Wednesday, June 18, 2014

Pine Grosbeak and White-breasted Nuthatch near House Mountain

After kicking off our morning on May 10 at Foote Park, we headed out to explore a little around the small town of Prairie, via the Blacks Creek Road. We ended up taking a quick trip up towards the Trinity Mountains (as far as we could go until the roads were snowed in) and then spent some time looking for birds in the burned area at the foot of House Mountain. Check out the map of our trip below, where each point is a place we submitted an eBird checklist:

Prairie Map

Map of our trip on Blacks Creek Road, through Prairie, and towards the Trinity Mountains, with points for eBird checklist location. May 10, 2014.

Blacks Creek Road starts out at I-84, and heads north through the foothills and along the western edge of the Danskin Mountains, which is a popular OHV recreation area (though it’s closed right now due to the Elk and Pony Complex fires last year). After passing Willow Creek Trailhead the road rises to the top of the beautiful canyon of the South Fork of the Boise River. The view is fantastic, with the canyon stretching out on one side of the road, and the grassy hillsides and camas lily meadows on the other.

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Blacks Creek Road at the South Fork of the Boise River, Elmore County. May 10, 2014.

We saw a pair of Osprey nesting on a large snag overlooking the canyon. Last year this nest site was occupied by a Bald Eagle, so either the eagles didn’t return to the nest year, or somehow the Ospreys ran them out of town.

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Ospreys on Blacks Creek Road near the South Fork of the Boise River, Elmore County. May 10, 2014.

Blacks Creek Road follows the river canyon for a while, providing breathtaking views at every turn.

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South Fork of the Boise River, Elmore County. May 10, 2014.

When the road starts to peel away from the canyon, you’re getting close to the town of Prairie. There are lots of great spots to look for birds in the area. Right off the bat we saw a drake Green-winged Teal on a small pond near the road.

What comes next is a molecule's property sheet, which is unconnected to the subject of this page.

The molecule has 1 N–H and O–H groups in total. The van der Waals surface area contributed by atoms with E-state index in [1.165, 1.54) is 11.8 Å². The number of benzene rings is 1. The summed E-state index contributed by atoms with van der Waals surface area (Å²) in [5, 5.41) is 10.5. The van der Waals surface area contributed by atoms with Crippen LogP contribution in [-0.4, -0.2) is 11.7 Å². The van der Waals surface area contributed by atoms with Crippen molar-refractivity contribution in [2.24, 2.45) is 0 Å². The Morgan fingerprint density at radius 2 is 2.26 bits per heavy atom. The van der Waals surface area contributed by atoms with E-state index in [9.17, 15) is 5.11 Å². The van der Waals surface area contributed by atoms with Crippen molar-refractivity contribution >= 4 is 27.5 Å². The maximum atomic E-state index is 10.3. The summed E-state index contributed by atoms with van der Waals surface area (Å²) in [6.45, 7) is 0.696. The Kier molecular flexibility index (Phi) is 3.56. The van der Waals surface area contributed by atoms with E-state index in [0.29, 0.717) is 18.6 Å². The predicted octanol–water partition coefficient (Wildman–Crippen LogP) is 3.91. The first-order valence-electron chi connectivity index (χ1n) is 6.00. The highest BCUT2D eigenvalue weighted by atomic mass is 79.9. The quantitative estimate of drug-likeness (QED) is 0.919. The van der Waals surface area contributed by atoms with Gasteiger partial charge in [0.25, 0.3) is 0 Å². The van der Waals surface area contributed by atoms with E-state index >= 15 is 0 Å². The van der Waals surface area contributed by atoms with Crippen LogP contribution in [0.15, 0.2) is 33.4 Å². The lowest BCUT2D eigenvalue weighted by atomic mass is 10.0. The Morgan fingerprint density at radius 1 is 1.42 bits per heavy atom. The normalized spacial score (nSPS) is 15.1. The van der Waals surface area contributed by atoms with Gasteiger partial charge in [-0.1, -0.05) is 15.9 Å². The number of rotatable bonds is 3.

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Green-winged Teal near Prairie, Elmore County. May 10, 2014.

We continued on through Prairie to see what the road out to the Trinity Mountains was like. The area was badly burned last year, and the entire landscape was charred for miles and miles. On the way up, we saw nothing but a few robins over a dozen miles, but on the way back a few things started to pop out. We spent about 45 minutes at one stop near the foot of House Mountain while Ellen fed Nora, and had a few nice finds, starting with this White-breasted Nuthatch, which was our first of year (and #206 for our 2014 Idaho list).

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White-breasted Nuthatch at the foot of House Mountain, Elmore County. May 10, 2014.

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White-breasted Nuthatch at the foot of House Mountain, Elmore County. May 10, 2014.

Any time we see a burned area we make an effort to track down Black-backed Woodpeckers, which are very nomadic and love recently burned areas. We couldn’t find one at this stop, but did find several Hairy Woodpeckers.

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Hairy Woodpecker at the foot of House Mountain, Elmore County. May 10, 2014.

A few ordinary birds were in the area as well, like this Red-tailed Hawk.

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Red-tailed Hawk at the foot of House Mountain, Elmore County. May 10, 2014.

The most exciting find was a very distant female Pine Grosbeak. Forest finches can be difficult to track down sometimes, and Pine Grosbeaks are especially difficult to find this far south. They’re not necessarily rare or unexpected, just quite difficult to find most of the time. It would have been nice to get a better view, but we were thrilled with our find, and snagged one shot by pushing our phone to the max at 200X zoom (beyond 50X our camera uses digital zoom, so there’s a significant drop in image quality).

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Pine Grosbeak (female) at 200X zoom at the foot of House Mountain, Elmore County. May 10, 2014.

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